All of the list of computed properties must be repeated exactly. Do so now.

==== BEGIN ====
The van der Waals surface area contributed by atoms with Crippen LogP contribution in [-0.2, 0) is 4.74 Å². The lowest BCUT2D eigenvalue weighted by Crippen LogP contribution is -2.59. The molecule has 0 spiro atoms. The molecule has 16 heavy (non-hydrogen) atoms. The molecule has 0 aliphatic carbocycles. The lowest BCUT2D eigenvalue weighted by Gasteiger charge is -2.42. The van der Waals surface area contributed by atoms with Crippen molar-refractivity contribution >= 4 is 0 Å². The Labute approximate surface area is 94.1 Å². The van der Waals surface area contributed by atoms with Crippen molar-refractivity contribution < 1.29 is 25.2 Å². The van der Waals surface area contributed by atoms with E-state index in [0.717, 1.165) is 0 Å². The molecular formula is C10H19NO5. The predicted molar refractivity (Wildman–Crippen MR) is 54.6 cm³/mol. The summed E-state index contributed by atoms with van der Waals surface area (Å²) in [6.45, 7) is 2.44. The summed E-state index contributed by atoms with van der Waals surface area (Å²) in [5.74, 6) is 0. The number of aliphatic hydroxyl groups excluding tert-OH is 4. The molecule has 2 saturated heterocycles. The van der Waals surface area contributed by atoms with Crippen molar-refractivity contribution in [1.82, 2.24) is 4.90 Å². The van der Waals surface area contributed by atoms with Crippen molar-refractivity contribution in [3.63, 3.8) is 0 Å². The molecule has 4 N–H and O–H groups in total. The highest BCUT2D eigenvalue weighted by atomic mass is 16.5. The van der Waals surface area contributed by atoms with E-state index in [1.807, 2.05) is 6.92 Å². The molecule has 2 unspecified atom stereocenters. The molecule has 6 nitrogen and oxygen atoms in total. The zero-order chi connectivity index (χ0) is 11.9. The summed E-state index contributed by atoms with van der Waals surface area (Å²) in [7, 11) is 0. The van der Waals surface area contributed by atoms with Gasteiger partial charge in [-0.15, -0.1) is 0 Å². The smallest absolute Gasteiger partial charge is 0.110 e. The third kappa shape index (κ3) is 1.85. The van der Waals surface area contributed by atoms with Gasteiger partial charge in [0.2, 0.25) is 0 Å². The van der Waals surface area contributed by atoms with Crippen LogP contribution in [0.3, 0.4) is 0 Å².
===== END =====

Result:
The van der Waals surface area contributed by atoms with Crippen LogP contribution in [-0.2, 0) is 4.74 Å². The lowest BCUT2D eigenvalue weighted by Crippen LogP contribution is -2.59. The molecule has 0 spiro atoms. The molecule has 16 heavy (non-hydrogen) atoms. The molecule has 0 aliphatic carbocycles. The lowest BCUT2D eigenvalue weighted by Gasteiger charge is -2.42. The van der Waals surface area contributed by atoms with Crippen molar-refractivity contribution >= 4 is 0 Å². The Labute approximate surface area is 94.1 Å². The van der Waals surface area contributed by atoms with Crippen molar-refractivity contribution < 1.29 is 25.2 Å². The van der Waals surface area contributed by atoms with E-state index in [0.717, 1.165) is 0 Å². The molecular formula is C10H19NO5. The predicted molar refractivity (Wildman–Crippen MR) is 54.6 cm³/mol. The summed E-state index contributed by atoms with van der Waals surface area (Å²) in [6.45, 7) is 2.44. The summed E-state index contributed by atoms with van der Waals surface area (Å²) in [5.74, 6) is 0. The number of aliphatic hydroxyl groups excluding tert-OH is 4. The molecule has 2 saturated heterocycles. The van der Waals surface area contributed by atoms with Crippen molar-refractivity contribution in [1.82, 2.24) is 4.90 Å². The van der Waals surface area contributed by atoms with Crippen molar-refractivity contribution in [3.63, 3.8) is 0 Å². The molecule has 4 N–H and O–H groups in total. The highest BCUT2D eigenvalue weighted by atomic mass is 16.5. The van der Waals surface area contributed by atoms with E-state index in [1.807, 2.05) is 6.92 Å². The molecule has 2 unspecified atom stereocenters. The molecule has 6 nitrogen and oxygen atoms in total. The zero-order chi connectivity index (χ0) is 11.9. The summed E-state index contributed by atoms with van der Waals surface area (Å²) in [7, 11) is 0. The van der Waals surface area contributed by atoms with Gasteiger partial charge in [-0.15, -0.1) is 0 Å². The smallest absolute Gasteiger partial charge is 0.110 e. The third kappa shape index (κ3) is 1.85. The van der Waals surface area contributed by atoms with Gasteiger partial charge in [0.2, 0.25) is 0 Å². The van der Waals surface area contributed by atoms with Crippen LogP contribution in [0.3, 0.4) is 0 Å².